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Everyday Clam Opens to Reveal Rare Purple Pearl

Fri, 04/03/2020 - 15:03
Alex Miller found his second purple pearl inside a shucked clam after he dug it out of Three Mile Harbor last week.
Alex Miller

In the midst of the coronavirus outbreak, Alex Miller gave his friends something else to talk about — at least for the moment. 

The Springs resident found a rare purple pearl inside a clam he had just opened. But this is not his first such find. In May of 2019, he shucked a clam and found one then, too.

Wampum purple pearls found in quahogs are extremely rare, according to a past conversation with Barley Dunne, the director of the East Hampton Town Shellfish Hatchery. Cultured pearls that are relatively round are rare, as they often come up in teardrop or odd shapes, but wild, uncultured pearls found in a clam are even rarer, he said. 

"To have that happen again, at a time when we're all going through these different emotions of separation as well as the anxiety and food resources and the virus — I'm almost embarrassed to admit that I had this weird second stroke of serendipitous luck," Mr. Miller said by phone earlier this week.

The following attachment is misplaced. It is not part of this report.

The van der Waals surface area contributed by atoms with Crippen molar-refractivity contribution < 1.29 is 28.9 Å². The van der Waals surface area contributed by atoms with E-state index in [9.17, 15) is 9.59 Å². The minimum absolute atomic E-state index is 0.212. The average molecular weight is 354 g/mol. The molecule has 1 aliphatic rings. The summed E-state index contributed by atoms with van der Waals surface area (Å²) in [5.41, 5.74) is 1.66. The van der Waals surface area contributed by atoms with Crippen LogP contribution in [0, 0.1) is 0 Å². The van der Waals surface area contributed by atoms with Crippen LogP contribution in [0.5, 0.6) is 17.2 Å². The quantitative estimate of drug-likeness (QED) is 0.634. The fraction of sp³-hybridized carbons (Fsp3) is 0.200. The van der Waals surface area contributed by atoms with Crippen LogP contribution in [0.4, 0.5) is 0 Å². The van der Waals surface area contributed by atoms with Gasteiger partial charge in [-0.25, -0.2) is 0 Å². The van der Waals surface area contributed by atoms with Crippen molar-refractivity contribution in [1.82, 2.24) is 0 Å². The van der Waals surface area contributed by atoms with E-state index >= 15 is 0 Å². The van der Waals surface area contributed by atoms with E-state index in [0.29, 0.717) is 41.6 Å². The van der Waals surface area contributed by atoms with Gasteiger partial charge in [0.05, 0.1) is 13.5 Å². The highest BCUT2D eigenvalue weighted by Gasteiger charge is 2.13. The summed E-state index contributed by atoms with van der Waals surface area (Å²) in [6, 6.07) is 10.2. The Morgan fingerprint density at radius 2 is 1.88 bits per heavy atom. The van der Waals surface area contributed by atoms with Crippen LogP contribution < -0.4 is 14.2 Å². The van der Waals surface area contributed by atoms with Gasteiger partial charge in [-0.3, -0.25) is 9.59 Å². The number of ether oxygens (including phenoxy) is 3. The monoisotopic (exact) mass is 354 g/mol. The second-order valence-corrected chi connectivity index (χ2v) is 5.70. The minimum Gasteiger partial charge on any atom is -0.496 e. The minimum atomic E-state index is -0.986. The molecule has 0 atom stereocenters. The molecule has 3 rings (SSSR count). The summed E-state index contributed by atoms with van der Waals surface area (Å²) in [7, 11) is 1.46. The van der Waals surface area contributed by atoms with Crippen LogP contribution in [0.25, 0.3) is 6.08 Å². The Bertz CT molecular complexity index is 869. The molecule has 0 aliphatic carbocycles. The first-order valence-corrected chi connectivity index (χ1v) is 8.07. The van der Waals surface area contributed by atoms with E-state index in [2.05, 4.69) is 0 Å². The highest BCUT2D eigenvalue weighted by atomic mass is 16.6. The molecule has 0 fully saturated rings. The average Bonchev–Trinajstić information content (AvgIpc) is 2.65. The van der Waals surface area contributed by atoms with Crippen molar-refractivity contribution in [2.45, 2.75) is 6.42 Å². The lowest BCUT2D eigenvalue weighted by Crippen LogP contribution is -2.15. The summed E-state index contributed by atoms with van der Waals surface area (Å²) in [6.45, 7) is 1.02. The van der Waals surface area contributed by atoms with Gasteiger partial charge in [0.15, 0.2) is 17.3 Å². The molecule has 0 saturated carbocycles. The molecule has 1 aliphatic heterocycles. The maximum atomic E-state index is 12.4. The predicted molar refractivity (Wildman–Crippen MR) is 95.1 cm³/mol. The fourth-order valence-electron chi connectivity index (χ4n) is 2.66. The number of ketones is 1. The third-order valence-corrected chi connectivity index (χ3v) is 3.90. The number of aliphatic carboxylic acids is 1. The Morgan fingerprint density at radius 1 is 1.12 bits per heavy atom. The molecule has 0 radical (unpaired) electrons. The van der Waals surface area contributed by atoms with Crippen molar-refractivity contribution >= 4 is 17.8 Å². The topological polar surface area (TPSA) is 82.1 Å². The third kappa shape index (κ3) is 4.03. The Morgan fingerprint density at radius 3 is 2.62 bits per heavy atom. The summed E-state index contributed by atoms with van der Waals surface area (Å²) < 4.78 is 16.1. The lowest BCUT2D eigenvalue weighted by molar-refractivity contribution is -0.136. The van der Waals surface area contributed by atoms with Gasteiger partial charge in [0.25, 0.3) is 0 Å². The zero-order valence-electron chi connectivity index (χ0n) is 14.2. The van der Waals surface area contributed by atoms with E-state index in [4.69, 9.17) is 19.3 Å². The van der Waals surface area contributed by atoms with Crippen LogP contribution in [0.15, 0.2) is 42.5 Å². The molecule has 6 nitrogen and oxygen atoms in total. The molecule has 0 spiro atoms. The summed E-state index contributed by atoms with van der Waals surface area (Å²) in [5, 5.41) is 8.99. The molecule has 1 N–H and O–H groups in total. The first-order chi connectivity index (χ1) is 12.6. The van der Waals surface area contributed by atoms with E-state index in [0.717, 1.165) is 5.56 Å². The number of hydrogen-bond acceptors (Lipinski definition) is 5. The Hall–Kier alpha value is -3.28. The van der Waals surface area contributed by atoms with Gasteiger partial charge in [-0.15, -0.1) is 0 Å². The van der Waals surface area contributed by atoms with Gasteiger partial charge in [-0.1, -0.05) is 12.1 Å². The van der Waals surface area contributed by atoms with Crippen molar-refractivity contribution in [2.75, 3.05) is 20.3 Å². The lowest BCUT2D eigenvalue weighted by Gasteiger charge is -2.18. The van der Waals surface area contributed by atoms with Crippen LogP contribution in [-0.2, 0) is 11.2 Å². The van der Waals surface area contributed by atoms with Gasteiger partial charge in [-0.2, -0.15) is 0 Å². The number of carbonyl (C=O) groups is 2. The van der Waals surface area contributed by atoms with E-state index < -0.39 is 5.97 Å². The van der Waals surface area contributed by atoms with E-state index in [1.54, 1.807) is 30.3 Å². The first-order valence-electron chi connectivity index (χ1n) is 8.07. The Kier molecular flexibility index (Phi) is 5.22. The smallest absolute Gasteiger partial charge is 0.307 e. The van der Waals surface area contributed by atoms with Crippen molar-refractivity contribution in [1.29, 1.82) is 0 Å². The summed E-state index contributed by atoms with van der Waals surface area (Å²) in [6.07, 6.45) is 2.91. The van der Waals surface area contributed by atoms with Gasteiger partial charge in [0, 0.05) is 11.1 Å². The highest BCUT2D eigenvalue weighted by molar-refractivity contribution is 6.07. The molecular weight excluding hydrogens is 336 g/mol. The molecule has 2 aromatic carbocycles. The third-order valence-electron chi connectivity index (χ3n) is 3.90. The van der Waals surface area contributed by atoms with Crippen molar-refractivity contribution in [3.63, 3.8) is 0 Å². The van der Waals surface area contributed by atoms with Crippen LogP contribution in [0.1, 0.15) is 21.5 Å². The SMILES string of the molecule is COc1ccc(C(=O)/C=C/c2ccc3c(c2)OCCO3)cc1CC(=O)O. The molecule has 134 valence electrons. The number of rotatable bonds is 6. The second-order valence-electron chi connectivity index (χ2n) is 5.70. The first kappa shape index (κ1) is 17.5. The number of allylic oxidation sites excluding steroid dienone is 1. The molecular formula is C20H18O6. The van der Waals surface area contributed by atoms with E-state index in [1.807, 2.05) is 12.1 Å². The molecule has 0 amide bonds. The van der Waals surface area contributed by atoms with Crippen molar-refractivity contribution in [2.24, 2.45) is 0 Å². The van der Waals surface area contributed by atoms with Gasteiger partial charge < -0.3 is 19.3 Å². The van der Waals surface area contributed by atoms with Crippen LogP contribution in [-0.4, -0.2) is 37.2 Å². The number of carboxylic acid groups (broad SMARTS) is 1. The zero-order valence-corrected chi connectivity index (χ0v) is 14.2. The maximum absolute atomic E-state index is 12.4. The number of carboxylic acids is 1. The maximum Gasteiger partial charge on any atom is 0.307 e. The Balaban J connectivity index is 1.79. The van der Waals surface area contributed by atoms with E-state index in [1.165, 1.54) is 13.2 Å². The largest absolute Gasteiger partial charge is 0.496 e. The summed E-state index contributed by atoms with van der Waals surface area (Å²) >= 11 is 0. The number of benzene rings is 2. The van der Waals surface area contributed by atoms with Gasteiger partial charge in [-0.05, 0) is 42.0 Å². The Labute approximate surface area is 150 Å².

He explained that he went clamming in Three Mile Harbor last Thursday — "I needed to get out of the house," he said, and anyway he had not been clamming since the summer. He raked up clams for an hour and brought home 32 keepers. He opened them up, putting some aside for pasta sauce. He was eating the first half dozen on the half-shell when he made the discovery.

"The eighth or ninth one that I opened up, there it was, sitting on the lip, this tiny pearl," he said.

"I can't really describe my reaction because the last couple of weeks have been sort of numbing," he said. He snapped a photograph with his cellphone, but held off posting it right away because, he said, it seemed surreal that he would have such luck.

The pearl he found in May was from inside a clam he had bought at Stuart's Seafood Market in Amagansett, and that batch of clams had come from Accabonac Harbor.

The most recent clam was twice the size of the one he had purchased at Stuart's. This clam may have been larger, but the pearl was smaller, the size of a frozen pea, about a third of the size of the earlier find, he said. The pearl from May was the size of a garbanzo bean and about 5 karats in weight. 

The shape was nearly identical, though. The Gemological Institute of America, which he had paid to appraise the first pearl, described this one as a button shape. Its value is between $3,000 and $5,000 if he were to auction it off. 

"The money doesn't really interest me as much as the curiosity of how rare it is," Mr. Miller said. So what is he going to do with the pearls? "Now that I have a second one, all of my friends are urging me and I see the glint in my wife's eye — now that you have two it might make a nice setting. . . ."





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